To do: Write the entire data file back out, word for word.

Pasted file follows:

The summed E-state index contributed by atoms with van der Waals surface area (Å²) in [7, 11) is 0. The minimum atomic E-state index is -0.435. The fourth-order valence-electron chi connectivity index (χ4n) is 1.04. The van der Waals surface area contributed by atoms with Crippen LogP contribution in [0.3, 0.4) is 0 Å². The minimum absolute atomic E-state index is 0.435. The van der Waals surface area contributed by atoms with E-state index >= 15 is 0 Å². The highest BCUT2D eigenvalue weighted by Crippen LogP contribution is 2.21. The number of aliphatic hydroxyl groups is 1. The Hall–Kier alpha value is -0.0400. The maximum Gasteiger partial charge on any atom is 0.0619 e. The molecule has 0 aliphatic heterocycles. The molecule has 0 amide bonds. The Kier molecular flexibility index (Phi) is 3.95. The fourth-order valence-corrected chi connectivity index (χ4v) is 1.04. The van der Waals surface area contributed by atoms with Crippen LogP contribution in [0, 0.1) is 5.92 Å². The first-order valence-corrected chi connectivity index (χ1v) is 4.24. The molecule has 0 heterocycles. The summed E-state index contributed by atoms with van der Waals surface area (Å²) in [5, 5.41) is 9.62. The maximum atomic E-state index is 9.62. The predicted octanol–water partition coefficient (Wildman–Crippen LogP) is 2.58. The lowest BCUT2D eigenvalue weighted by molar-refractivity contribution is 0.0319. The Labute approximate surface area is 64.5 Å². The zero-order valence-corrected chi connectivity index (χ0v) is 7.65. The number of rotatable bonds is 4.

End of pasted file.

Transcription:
The summed E-state index contributed by atoms with van der Waals surface area (Å²) in [7, 11) is 0. The minimum atomic E-state index is -0.435. The fourth-order valence-electron chi connectivity index (χ4n) is 1.04. The van der Waals surface area contributed by atoms with Crippen LogP contribution in [0.3, 0.4) is 0 Å². The minimum absolute atomic E-state index is 0.435. The van der Waals surface area contributed by atoms with E-state index >= 15 is 0 Å². The highest BCUT2D eigenvalue weighted by Crippen LogP contribution is 2.21. The number of aliphatic hydroxyl groups is 1. The Hall–Kier alpha value is -0.0400. The maximum Gasteiger partial charge on any atom is 0.0619 e. The molecule has 0 aliphatic heterocycles. The molecule has 0 amide bonds. The Kier molecular flexibility index (Phi) is 3.95. The fourth-order valence-corrected chi connectivity index (χ4v) is 1.04. The van der Waals surface area contributed by atoms with Crippen LogP contribution in [0, 0.1) is 5.92 Å². The first-order valence-corrected chi connectivity index (χ1v) is 4.24. The molecule has 0 heterocycles. The summed E-state index contributed by atoms with van der Waals surface area (Å²) in [5, 5.41) is 9.62. The maximum atomic E-state index is 9.62. The predicted octanol–water partition coefficient (Wildman–Crippen LogP) is 2.58. The lowest BCUT2D eigenvalue weighted by molar-refractivity contribution is 0.0319. The Labute approximate surface area is 64.5 Å². The zero-order valence-corrected chi connectivity index (χ0v) is 7.65. The number of rotatable bonds is 4.